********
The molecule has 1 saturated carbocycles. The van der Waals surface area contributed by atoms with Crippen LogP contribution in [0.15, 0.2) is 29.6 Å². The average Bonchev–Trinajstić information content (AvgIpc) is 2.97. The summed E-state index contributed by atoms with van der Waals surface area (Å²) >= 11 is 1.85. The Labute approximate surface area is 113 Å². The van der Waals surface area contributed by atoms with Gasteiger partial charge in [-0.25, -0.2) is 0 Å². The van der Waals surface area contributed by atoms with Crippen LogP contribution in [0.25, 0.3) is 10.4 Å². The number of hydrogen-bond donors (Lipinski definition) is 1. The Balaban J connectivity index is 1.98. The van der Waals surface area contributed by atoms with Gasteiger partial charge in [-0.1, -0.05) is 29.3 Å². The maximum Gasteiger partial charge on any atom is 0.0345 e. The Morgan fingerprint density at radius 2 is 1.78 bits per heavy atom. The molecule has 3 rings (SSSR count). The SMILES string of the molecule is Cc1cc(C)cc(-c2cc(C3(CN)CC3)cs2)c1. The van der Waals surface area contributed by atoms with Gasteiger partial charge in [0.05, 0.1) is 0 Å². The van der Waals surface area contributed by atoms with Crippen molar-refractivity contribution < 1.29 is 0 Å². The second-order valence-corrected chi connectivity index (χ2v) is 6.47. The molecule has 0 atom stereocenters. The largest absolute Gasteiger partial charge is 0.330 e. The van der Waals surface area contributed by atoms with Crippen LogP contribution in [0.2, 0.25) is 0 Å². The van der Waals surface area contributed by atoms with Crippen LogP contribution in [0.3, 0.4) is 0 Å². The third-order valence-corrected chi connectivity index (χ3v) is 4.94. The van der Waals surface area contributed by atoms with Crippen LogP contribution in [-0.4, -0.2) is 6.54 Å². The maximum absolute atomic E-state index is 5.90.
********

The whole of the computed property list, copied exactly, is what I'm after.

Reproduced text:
The molecule has 1 saturated carbocycles. The van der Waals surface area contributed by atoms with Crippen LogP contribution in [0.15, 0.2) is 29.6 Å². The average Bonchev–Trinajstić information content (AvgIpc) is 2.97. The summed E-state index contributed by atoms with van der Waals surface area (Å²) >= 11 is 1.85. The Labute approximate surface area is 113 Å². The van der Waals surface area contributed by atoms with Gasteiger partial charge in [-0.25, -0.2) is 0 Å². The van der Waals surface area contributed by atoms with Crippen LogP contribution in [0.25, 0.3) is 10.4 Å². The number of hydrogen-bond donors (Lipinski definition) is 1. The Balaban J connectivity index is 1.98. The van der Waals surface area contributed by atoms with Gasteiger partial charge in [-0.1, -0.05) is 29.3 Å². The maximum Gasteiger partial charge on any atom is 0.0345 e. The Morgan fingerprint density at radius 2 is 1.78 bits per heavy atom. The molecule has 3 rings (SSSR count). The SMILES string of the molecule is Cc1cc(C)cc(-c2cc(C3(CN)CC3)cs2)c1. The van der Waals surface area contributed by atoms with Gasteiger partial charge in [0.05, 0.1) is 0 Å². The van der Waals surface area contributed by atoms with Crippen molar-refractivity contribution < 1.29 is 0 Å². The second-order valence-corrected chi connectivity index (χ2v) is 6.47. The molecule has 0 atom stereocenters. The largest absolute Gasteiger partial charge is 0.330 e. The van der Waals surface area contributed by atoms with Crippen LogP contribution in [0.2, 0.25) is 0 Å². The van der Waals surface area contributed by atoms with Crippen LogP contribution in [0.3, 0.4) is 0 Å². The third-order valence-corrected chi connectivity index (χ3v) is 4.94. The van der Waals surface area contributed by atoms with Crippen LogP contribution in [-0.4, -0.2) is 6.54 Å². The maximum absolute atomic E-state index is 5.90.